The invention of Highland Second Sight
in The supernatural in early modern Scotland
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This chapter examines and reassesses the earliest Scottish accounts of a constellation of diverse supernatural abilities, primarily relating to premonition and clairvoyance, often described in English as Second Sight and in Scottish Gaelic as an dà shealladh or taibhsearachd.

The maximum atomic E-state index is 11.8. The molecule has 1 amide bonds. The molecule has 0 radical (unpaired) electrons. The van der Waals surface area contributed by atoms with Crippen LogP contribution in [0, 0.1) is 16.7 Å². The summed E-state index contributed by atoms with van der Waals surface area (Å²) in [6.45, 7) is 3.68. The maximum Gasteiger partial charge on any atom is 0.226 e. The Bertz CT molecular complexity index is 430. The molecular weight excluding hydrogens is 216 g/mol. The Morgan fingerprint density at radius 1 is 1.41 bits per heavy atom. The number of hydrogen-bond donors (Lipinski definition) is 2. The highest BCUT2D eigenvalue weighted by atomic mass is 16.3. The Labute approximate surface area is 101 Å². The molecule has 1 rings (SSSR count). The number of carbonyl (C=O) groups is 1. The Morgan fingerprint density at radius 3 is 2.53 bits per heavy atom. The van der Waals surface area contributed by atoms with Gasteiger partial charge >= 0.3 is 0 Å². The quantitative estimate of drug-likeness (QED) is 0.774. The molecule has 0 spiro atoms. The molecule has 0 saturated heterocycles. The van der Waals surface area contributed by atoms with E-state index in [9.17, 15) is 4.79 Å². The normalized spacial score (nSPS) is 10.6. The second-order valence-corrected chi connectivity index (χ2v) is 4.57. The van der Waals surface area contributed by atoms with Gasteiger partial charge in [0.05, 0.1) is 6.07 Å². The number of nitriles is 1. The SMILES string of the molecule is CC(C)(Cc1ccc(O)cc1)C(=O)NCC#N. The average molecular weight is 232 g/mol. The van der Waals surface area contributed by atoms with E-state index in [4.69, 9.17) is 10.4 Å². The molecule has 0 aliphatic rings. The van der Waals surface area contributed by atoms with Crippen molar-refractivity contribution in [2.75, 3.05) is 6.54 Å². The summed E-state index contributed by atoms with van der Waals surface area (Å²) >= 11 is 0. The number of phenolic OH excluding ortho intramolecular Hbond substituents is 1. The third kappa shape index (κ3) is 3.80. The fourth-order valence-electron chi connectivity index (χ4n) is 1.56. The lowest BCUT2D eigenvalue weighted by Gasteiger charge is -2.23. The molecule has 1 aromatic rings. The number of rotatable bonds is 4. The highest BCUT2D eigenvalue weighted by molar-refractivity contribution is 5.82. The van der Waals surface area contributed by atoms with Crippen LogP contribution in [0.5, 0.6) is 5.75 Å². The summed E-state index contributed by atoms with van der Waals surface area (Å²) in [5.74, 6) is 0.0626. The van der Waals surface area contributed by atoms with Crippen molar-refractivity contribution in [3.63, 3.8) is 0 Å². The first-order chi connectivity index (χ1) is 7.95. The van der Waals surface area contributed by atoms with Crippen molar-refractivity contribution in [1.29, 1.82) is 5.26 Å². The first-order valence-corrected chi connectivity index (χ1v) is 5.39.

In modern English-language scholarship and popular discourse alike, Second Sight tends to be regarded as distinctive to the people of the Scottish Highlands: a primal, hereditary phenomenon involving involuntary visions of future events. Close analysis of the earliest Scottish references, however, collated with folkloric evidence from elsewhere in Europe, suggests that belief legends concerning ‘Second Sight’ may have been a Lowland as well as a Highland phenomenon, and that heightened interest in and concern over supposed visionary encounters with the supernatural in Lowland covenanting heartlands may have directed outside attention to similar experiences and narratives retailed in the Gàidhealtachd. The expression ‘Second Sight’ itself clearly derives from theological discourse. Its adaptation into popular belief may represent a pragmatic, creative response to increasing anxieties in interpreting supposed visions of and encounters with a supernatural other world, in an attempt to circumvent the aggressive stance taken against demonically inspired maleficia by contemporary religious reformers. Second Sight, then, follows a common trajectory to other early modern ‘superstitions’, from being a cause of clerical concern to an object of learned scepticism and enquiry.

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